When solder bonding a laser diode chip to a substrate, it might be thought best to have the solder bond extend across the full extent of the chip face because this should minimise the thermal impedance presented by the solder. In practice it has been found preferable, at least in certain circumstances, to bond ridge-structure FP laser diode chips expitaxial layers face-down on substrates using parallel stripes of solder, each extending substantially the full length of a chip, but having a width that is small compared with the full width of the chip. In respect of an individual laser diode chip, one of these stripes is arranged to register with the ridge, this stripe being flanked by at least two others that are provided to register with the face of the chip on either side of the ridge-and-troughs structure. Such an arrangement is for instance employed in the 1500 nm Mini-DIL TRANSMITTER marketed by Nortel Limited. The use of these stripes is found to lead to a more consistent height in the bonded laser of the expitaxial layers above the substrate. In these marketed devices only the central solder stripe that registers with the chip ridge makes electrical connection with an electrical interconnection connection layer of the substrate. The other solder stripes are electrically isolated from that interconnection layer, and so perform no electrical function; their function is that of providing mechanical stability and additional thermal conduction paths between the chip and the substrate.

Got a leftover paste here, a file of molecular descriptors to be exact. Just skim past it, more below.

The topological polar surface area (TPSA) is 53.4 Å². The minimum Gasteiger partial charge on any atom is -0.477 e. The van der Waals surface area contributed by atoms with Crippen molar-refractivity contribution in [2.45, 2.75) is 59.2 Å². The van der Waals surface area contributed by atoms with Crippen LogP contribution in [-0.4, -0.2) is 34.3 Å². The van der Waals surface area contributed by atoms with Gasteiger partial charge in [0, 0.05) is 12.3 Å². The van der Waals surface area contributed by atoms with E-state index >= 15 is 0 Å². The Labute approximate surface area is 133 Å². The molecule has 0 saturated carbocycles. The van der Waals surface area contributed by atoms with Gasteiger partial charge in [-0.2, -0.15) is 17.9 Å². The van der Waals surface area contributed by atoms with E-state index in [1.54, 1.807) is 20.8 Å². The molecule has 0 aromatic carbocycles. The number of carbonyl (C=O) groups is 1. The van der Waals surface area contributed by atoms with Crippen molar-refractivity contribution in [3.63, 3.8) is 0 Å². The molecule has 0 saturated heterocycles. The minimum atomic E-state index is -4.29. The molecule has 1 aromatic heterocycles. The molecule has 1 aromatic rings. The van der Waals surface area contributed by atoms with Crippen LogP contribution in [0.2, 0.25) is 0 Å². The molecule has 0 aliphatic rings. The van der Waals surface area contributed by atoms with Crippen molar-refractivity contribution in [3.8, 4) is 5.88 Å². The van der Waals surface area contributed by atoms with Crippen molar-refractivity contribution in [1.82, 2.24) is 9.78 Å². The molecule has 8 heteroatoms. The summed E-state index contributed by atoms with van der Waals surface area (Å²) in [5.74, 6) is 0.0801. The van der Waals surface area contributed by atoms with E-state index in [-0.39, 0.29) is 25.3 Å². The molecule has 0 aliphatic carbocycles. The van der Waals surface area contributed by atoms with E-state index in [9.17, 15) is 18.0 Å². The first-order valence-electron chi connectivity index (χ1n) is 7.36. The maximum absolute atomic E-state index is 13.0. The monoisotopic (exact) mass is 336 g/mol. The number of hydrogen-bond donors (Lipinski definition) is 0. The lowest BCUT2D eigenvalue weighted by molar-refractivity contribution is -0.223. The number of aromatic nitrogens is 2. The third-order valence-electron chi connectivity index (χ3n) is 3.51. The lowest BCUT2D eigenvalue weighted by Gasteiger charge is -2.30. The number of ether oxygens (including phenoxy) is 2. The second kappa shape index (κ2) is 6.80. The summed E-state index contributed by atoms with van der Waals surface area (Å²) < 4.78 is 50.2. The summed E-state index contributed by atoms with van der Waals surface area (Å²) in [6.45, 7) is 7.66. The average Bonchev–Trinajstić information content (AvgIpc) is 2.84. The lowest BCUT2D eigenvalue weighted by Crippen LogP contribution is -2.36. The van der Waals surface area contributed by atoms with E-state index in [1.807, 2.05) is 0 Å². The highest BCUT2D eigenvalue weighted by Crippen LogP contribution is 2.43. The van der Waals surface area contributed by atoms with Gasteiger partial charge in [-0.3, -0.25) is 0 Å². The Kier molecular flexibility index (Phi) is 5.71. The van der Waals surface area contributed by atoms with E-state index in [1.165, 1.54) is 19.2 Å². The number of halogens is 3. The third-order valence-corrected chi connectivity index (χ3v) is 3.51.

Adopting the same procedure in respect of mounting ridge-structure DFB laser diode chips on substrates has been found to give rise to unacceptable degradation of laser performance. One solution to this problem is to bond such chips the other way up, i.e. solder them to their substrates epitaxial layers face-up. However, for many applications this is far from an ideal solution because of the increased thermal impedance thereby presented between the active region in the chip and the substrate to which that chip is bonded, and additionally because the height of the active layer above the substrate surface is liable to vary more from chip to chip because of differences in thickness, after thinning, of the semiconductor slices upon which the expitaxial layers of those chips have been deposited.